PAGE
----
HARRISBURG — A bill adopted in the Pennsylvania House this week aims to include veteran-owned small businesses in the commonwealth’s Small Diverse Business Program.
The legislation, if ultimately moved into law, would boost opportunities for veterans seeking to secure state government contracts across all agencies, according to the prime sponsor of House Bill 2682, state Rep. David Rowe, R-Snyder/Union.
Veteran-owned small businesses were removed as a qualifying designator for the Small Diverse Business Program in 2015 under an executive order by Gov. Tom Wolf. Veterans can still qualify for the program but not as easily. They have to match other designators like being a minority or being disabled.
The governor’s order was actually intended to address a lack of diversity in the procurement of state contracts for construction work and much more, including for veterans, and established the Bureau of Diversity, Inclusion and Small Business Opportunities.
Veteran-owned businesses were moved into a specific program, the Veteran Business Enterprise (VBE). Rowe says the VBE hasn’t helped and points to program data.
“Our veterans have given so much for us and restoring the entrepreneurial benefits they enjoyed prior to Wolf’s executive order would allow them to continue to create jobs that fuel economic growth. It would also allow them to invest in our communities in the same way they’ve invested in protecting and preserving our freedoms with their service,” Rowe said.
Target goals for contract procurement across all agencies were set following the release of a disparity study in 2018: 26.3%, 15%, 4.6% for participation by Small Diverse Businesses (SDB), Small Businesses (SB) and veteran-owned businesses, respectively.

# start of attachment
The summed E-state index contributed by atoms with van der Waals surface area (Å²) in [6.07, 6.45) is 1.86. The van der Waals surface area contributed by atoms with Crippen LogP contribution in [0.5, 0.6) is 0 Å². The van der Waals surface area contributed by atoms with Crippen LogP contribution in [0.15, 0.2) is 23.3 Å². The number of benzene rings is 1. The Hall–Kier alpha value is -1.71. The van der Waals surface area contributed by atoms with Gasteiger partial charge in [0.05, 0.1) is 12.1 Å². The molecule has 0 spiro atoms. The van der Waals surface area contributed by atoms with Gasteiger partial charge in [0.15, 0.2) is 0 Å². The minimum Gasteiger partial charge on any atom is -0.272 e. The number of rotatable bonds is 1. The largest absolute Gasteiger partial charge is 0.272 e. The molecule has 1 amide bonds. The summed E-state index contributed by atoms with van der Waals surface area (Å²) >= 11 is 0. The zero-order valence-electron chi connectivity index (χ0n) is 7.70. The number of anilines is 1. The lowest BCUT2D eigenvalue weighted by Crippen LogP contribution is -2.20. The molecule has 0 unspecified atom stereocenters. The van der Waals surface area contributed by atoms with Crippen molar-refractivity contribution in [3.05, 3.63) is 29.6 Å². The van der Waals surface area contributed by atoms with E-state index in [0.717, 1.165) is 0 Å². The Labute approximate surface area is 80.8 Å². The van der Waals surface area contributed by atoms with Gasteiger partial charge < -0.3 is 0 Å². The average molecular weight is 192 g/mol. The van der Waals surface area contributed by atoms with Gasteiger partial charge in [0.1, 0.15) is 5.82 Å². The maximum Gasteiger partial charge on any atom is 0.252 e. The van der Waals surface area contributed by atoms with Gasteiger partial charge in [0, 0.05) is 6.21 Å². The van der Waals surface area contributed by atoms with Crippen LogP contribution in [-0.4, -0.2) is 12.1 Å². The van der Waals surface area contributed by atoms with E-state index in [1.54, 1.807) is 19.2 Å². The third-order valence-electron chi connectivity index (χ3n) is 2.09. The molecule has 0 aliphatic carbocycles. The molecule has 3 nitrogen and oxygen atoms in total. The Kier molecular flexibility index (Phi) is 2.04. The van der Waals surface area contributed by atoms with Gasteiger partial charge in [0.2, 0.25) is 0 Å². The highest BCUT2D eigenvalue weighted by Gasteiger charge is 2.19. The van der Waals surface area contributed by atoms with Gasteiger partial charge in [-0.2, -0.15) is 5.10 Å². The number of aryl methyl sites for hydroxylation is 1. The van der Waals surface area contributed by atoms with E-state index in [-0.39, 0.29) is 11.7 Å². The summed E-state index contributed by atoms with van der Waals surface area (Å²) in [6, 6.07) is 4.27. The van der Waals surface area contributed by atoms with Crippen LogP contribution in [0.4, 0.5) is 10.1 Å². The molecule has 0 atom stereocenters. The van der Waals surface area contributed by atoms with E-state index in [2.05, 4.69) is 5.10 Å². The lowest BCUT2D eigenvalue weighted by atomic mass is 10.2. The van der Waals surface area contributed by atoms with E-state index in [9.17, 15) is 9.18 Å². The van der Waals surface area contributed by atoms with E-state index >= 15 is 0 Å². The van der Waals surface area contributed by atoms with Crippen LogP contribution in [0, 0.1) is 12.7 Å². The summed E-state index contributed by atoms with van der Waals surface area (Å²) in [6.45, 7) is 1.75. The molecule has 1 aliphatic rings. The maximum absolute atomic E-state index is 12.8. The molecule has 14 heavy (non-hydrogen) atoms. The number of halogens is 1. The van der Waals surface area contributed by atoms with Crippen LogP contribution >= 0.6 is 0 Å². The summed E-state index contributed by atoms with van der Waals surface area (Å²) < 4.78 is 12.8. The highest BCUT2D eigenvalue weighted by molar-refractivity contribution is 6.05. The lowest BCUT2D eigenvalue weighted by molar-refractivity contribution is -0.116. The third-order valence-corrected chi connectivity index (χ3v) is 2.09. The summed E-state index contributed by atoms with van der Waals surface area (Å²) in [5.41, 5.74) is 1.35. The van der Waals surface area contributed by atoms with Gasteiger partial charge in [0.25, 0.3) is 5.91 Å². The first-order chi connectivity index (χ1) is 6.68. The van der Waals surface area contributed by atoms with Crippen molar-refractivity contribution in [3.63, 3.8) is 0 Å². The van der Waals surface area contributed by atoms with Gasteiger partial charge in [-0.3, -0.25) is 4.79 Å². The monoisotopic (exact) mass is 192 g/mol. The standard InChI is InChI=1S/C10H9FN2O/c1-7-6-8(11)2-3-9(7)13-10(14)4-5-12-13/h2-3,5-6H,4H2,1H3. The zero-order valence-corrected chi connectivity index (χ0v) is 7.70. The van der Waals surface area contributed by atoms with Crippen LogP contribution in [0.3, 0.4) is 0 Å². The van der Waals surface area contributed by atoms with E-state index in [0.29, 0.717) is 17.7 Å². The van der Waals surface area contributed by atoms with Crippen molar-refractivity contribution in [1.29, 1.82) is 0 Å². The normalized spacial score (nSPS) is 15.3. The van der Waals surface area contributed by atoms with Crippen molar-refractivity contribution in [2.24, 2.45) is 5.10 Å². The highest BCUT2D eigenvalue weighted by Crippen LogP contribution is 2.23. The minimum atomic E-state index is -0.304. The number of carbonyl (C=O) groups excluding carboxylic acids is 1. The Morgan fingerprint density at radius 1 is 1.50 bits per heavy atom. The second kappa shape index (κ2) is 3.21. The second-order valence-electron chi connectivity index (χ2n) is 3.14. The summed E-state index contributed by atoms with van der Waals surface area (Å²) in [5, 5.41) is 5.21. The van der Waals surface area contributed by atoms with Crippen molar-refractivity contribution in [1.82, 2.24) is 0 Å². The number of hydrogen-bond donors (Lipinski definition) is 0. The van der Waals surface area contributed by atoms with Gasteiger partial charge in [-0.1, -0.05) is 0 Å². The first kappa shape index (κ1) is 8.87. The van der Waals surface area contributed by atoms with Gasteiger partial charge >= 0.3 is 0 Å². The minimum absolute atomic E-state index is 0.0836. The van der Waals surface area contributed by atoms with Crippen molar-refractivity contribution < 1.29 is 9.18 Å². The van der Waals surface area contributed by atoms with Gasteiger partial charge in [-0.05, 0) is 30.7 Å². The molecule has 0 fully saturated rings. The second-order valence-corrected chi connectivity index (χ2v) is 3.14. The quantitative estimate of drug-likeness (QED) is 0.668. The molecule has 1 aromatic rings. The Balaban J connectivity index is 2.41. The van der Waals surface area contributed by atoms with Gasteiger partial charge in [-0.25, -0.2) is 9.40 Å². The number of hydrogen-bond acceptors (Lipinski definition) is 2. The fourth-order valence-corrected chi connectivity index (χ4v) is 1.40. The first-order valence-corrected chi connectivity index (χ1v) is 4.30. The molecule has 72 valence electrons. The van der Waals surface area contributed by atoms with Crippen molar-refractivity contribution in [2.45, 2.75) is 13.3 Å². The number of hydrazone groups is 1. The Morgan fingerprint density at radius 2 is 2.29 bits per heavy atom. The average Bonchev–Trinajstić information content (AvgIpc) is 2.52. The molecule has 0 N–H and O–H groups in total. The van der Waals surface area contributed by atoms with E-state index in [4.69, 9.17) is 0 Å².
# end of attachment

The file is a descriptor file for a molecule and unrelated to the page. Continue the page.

The Bureau’s latest annual report shows the commonwealth is falling short of those goals: 11.72% for SDBs, 8.13% for SBs, 0.40% for VBEs.
Of $4.2 billion spent by the commonwealth on goods and services in fiscal 2021, $856 million, or 20.25% combined, went to SDB, SB and VBE businesses, according to the annual report. While that represented a 30% increase across the board compared to the fiscal year prior, the share for veterans was just $17 million.
Rowe’s measure passed through the House committees on both Commerce and Appropriations this month without a dissenting vote. Three attempts by Democrats to amend the measure before the final vote failed.
The bill passed 189-13, the dissenting votes coming from Democratic representatives. It now moves to the Senate which has just seven session days remaining this year — six in October, one in November.
Despite the tight schedule, Rowe is optimistic that it will become law. The bill was introduced in June and made its way through the House. He said it takes three session days to move a bill through either chamber and hopes that will be the case in the Senate this fall.